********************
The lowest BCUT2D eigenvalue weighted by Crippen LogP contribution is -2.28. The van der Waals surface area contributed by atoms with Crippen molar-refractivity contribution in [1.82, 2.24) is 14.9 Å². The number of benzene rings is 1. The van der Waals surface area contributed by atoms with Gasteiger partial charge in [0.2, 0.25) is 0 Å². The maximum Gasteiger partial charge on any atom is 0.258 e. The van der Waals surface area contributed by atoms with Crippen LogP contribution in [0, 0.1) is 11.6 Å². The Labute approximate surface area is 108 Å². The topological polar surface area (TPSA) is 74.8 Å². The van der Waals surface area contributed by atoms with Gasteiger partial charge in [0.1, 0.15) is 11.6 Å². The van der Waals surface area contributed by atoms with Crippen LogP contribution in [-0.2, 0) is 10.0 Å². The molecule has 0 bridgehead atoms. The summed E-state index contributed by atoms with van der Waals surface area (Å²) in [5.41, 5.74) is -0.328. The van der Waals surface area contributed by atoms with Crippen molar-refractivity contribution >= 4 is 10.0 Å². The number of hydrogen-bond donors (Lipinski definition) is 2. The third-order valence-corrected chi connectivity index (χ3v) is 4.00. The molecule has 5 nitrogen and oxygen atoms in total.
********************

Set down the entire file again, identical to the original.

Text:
The lowest BCUT2D eigenvalue weighted by Crippen LogP contribution is -2.28. The van der Waals surface area contributed by atoms with Crippen molar-refractivity contribution in [1.82, 2.24) is 14.9 Å². The number of benzene rings is 1. The van der Waals surface area contributed by atoms with Gasteiger partial charge in [0.2, 0.25) is 0 Å². The maximum Gasteiger partial charge on any atom is 0.258 e. The van der Waals surface area contributed by atoms with Crippen LogP contribution in [0, 0.1) is 11.6 Å². The Labute approximate surface area is 108 Å². The topological polar surface area (TPSA) is 74.8 Å². The van der Waals surface area contributed by atoms with Gasteiger partial charge in [0.1, 0.15) is 11.6 Å². The van der Waals surface area contributed by atoms with Crippen LogP contribution in [-0.2, 0) is 10.0 Å². The molecule has 0 bridgehead atoms. The summed E-state index contributed by atoms with van der Waals surface area (Å²) in [5.41, 5.74) is -0.328. The van der Waals surface area contributed by atoms with Crippen molar-refractivity contribution >= 4 is 10.0 Å². The number of hydrogen-bond donors (Lipinski definition) is 2. The third-order valence-corrected chi connectivity index (χ3v) is 4.00. The molecule has 5 nitrogen and oxygen atoms in total.